Neurodegenerative diseases, like amyotrophic lateral sclerosis (ALS), Huntington's disease (HD) and Parkinson's disease (PD), are common progressive nervous system disorders that show intricate clinical patterns.
Using gait fluctuations to evaluate disease state is an essential way for clinical trials and healthcare monitoring of neurodegenerative patients.
The research team led by Prof. WANG Lei from the Shenzhen Institutes of Advanced Technology (SIAT) of the Chinese Academy of Sciences proposed a topological analysis framework to characterize the dynamics of the gait fluctuations in different neurodegenerative diseases, which provided a robust qualitative descriptor for the neurodegenerative disease.
The proposed topological motion analysis framework was designed for the gait fluctuation time series analysis. The gait fluctuation time series were embedded into phase spaces using the nonlinear dynamics analysis technique, with which the corresponding point clouds were achieved.
The point clouds were used to perform persistence homology building, i.e., topological signature extraction. The topological signatures of barcodes, persistence diagrams, and persistence landscapes were extracted to classify different gait fluctuation types.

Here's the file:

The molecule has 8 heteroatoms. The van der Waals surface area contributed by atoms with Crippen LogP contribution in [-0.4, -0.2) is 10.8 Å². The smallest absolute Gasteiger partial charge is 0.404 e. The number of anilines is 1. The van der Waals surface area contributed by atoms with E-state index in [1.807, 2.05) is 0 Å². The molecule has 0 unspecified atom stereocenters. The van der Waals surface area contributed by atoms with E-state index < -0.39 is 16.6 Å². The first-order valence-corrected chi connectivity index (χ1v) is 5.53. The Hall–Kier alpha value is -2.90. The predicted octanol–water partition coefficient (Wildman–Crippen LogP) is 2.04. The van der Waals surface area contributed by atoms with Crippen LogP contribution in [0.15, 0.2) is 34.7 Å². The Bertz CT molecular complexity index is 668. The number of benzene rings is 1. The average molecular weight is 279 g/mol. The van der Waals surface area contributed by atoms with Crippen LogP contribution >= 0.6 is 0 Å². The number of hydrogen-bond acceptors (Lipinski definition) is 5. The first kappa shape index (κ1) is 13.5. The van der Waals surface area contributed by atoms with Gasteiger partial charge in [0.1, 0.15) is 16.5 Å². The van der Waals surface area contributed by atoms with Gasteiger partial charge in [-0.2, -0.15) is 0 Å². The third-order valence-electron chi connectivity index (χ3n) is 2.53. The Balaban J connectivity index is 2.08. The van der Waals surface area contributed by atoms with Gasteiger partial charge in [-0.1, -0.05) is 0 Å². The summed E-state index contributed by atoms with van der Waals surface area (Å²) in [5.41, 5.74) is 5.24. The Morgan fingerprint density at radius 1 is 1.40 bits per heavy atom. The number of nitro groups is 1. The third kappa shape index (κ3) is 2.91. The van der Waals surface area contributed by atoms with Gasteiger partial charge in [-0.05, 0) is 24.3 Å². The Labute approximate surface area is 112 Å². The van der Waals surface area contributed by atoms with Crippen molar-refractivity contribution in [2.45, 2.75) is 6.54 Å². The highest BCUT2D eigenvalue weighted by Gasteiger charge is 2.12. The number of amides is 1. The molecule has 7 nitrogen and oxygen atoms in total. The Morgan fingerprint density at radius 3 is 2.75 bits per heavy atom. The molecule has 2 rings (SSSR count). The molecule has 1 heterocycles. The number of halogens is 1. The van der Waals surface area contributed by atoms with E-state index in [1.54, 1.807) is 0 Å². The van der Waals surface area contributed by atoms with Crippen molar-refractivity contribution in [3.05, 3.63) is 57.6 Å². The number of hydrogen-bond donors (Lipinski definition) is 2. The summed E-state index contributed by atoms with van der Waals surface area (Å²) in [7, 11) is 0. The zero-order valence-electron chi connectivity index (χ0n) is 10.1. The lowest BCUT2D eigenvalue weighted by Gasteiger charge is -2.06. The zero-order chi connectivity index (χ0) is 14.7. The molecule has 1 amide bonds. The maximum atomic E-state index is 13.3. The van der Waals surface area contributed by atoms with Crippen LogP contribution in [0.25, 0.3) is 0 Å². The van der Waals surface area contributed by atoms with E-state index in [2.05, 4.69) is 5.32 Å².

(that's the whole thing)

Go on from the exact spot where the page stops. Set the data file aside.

Furthermore, in a comprehensive comparison study on multiple gait fluctuations, including stride-interval, stance-interval and swing-interval-based ones, the proposed method was performed on the dataset of the healthy control group and ALS, HD and PD groups, respectively. The results showed that it is promising in state recognition and neurodegenerative disease classification.
The study demonstrated for the first time that the topological descriptors in different gait fluctuation time series provided a novel insight for human gait modeling and gave evidence for the potential clinical use in biomedical signal analysis.
The study, published in IEEE Access, was supported by the National Natural Science Foundation of China.
52 Sanlihe Rd., Beijing,
Copyright © 2002 - Chinese Academy of Sciences